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Years ago I knew a man whose crude frame house sat amid the rows of a cotton field. For him the world seemed to end somewhere beyond the cotton rows and beyond the crossroad grocery store. His was a simple world in itself and it apparently suited him to be in it. His own family orbited him as the head of the household. For years I watched the status quo, untraveled existence of this rural Mississippi family.
But one day when I visited there, I was met by an intensely strong chemical odor which hung among the cotton plants after it had escaped from the house itself. It was pungent and burned the nostrils. Inside the old house it was almost overwhelming. I found it coming from one of the front rooms, where the father of the household was busy melting together sulfur and metallic lead. He had read somewhere that this was the way to make early-model radio sets. He was going to use baling wire to make the contraption work.
Sulphur is also brimstone and its foul odor suggested that the outside world he hoped to bring inside would be something in tune with evil. He had before him all of the elements of deviltry. Fire, brimstone, and metallic lead were uniting together to form galena, the crystal which made original radios function.
And when it finally was completely assembled, I was given an opportunity to listen through its earphones. A newscaster was telling that troops of the Third Reich had entered Czechoslovakia. Its first sounds spoke of war. As the days went by, its voice became louder and told of the fighting moving closer. It seemed to speak only of evil. Soon some of those who listened had to put down the earphones and go to be a part of that war. The United States was involved, and many were dying in unpronounceable places. War training planes appeared overhead, and rationing soon sent many civilians to work in gardens to supplement the meager foodstocks which were available.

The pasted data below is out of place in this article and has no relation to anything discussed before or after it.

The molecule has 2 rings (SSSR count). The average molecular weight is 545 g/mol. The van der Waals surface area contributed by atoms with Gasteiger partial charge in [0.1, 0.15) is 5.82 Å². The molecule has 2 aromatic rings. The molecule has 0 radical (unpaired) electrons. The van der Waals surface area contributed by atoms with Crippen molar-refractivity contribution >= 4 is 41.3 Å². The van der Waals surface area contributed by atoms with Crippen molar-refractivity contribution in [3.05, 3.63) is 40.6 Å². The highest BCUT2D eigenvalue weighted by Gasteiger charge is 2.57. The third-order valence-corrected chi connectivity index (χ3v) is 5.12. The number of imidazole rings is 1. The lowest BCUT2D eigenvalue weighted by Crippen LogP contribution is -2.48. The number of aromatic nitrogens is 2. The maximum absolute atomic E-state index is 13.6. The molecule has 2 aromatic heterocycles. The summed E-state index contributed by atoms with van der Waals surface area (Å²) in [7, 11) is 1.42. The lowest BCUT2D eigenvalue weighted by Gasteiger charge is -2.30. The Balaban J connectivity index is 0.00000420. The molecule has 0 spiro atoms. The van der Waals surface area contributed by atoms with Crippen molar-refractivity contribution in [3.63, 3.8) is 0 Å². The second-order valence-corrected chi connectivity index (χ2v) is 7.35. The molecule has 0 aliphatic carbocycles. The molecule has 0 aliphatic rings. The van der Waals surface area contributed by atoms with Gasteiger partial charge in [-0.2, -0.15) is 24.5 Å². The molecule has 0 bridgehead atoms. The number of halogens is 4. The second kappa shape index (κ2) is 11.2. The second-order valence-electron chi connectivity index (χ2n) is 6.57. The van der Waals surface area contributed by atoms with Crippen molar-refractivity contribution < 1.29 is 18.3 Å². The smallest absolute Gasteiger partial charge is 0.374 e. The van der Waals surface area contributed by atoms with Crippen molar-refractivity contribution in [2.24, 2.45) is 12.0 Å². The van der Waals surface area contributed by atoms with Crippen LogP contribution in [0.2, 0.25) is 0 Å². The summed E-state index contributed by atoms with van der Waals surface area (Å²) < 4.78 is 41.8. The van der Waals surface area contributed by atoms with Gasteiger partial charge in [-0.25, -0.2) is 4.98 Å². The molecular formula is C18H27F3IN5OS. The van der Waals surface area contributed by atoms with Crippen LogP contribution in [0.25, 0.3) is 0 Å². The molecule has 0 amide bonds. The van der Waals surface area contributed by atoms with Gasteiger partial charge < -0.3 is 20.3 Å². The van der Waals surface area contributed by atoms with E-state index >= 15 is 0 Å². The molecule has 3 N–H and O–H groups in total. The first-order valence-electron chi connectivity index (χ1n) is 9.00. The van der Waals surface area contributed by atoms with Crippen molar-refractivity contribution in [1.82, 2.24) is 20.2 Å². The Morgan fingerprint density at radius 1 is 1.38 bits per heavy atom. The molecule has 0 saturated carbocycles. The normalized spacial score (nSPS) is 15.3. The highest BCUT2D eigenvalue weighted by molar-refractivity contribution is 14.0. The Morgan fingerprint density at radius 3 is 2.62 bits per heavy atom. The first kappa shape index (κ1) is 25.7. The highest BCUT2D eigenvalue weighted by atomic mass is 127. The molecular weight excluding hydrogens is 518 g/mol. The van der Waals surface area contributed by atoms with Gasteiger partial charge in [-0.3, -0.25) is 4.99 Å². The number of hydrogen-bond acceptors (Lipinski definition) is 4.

Because it did not use batteries or any other kind of power, the brimstone radio never was turned off. Even when no one was listening, it still recited its casualty lists and its strategic moves on the chessboard of war. It began to act like the war itself, something turned on which could not be turned off.
Much later some of those very same people who had been caught up in the original acts of the war were brought to a prison camp here in our own state—not far distant from the brimstone radio. To the imagination of someone young at that time, it almost seemed that the making of the crude listening device by the use of fire and brimstone had led into our community, right up to the edges of our cotton fields, the very monsters who had lurked so distantly beyond the ocean. But the young German prisoners looked no more evil than those who had gone away to fight them.
Somehow, to the impressionable mind, it all seemed vaguely connected to the construction of the handmade set. It had spoken only of evil; seemingly it had dealt only misery. Never again have I dared to listen to sounds and reports coming from a brimstone radio.
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